LAWS, POLICIES AND ETHICS

Of Business Today, Defined by Hon. Seth Low, ex-Mayor of New York.

Hon. Seth Low h.'90, of New York, gave a lecture on "New Business Problems" last evening, under the auspices of the Graduate School of Business Administration. Mr. Low treated his subject from the point of view of law, of policy, and from the personal point of view.

Nearly all the difficulties we have to deal with in regard to interstate commerce arise from the laws which now control business. The Interstate Commerce Law of 1870 is a successful attempt to control interstate commerce by regulation: the Sherman Anti-Trust Law of 1890, on the other hand, is an attempt to control interstate commerce by preventing combinations in restraint of trade, and up to the present time it has not been successful. The United States under the law can control the agent but cannot control the interstate commerce that the agent engages in, the latter being under state control. The remedy for the present unsatisfactory conditions is to put the agent and its business under the same control, namely, that of the federal government.

If you do away with the right to incorporate, you must restore the competition of the old days, but nobody thinks that possible and very few think it is desirable. The correct policy to pursue is to put competition under reasonable regulation. The question which confronts the United States today is merely this: shall we try to work back towards perfect competition, or shall we accept the other alternative and regulate competition and confront the problem of fixing prices for all the most important commodities in the same manner as railroad rates, gas rates, and the like?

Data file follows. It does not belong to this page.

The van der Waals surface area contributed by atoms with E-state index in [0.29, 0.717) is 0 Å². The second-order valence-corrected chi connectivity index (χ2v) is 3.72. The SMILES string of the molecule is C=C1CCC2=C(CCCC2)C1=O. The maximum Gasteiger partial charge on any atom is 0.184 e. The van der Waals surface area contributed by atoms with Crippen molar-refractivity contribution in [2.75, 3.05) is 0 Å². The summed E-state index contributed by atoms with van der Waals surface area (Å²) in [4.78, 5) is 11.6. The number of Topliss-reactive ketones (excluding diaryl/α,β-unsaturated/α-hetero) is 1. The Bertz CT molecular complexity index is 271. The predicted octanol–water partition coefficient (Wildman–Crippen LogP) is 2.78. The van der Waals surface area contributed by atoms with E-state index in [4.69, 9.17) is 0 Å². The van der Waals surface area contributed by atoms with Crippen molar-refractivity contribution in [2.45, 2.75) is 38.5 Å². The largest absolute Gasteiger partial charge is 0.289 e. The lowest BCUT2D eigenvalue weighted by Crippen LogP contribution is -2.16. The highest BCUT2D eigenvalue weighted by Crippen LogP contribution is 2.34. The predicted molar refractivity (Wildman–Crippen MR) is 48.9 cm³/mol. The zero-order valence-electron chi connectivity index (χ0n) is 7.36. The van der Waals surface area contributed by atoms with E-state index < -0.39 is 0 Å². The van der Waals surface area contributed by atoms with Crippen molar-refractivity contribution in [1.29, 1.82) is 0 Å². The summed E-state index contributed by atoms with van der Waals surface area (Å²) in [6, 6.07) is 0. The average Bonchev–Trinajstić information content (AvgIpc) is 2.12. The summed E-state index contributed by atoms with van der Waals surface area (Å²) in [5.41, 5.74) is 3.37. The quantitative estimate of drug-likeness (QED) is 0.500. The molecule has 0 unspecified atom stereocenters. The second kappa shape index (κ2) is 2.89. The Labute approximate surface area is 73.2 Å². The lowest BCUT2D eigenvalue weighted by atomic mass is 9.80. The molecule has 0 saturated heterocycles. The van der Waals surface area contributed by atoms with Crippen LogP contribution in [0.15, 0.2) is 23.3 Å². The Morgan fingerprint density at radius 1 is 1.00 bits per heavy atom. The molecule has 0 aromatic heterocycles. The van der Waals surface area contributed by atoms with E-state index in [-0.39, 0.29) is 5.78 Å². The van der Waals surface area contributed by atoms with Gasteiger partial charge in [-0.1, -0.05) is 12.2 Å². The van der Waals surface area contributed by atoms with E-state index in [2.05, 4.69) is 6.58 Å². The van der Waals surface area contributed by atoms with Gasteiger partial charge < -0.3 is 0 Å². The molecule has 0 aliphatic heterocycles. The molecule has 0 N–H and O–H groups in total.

The personal question which enters into the business relations of today is that of individual honor. Many corporations value a man according to the results he obtains in his department, without regard to the methods by which those results are secured. The principle that is to be observed in every business relation, great or small, is this: "keep your honor bright, and do not do for the sake of your employer or your own sake what you know in your heart is unworthy of an honorable man."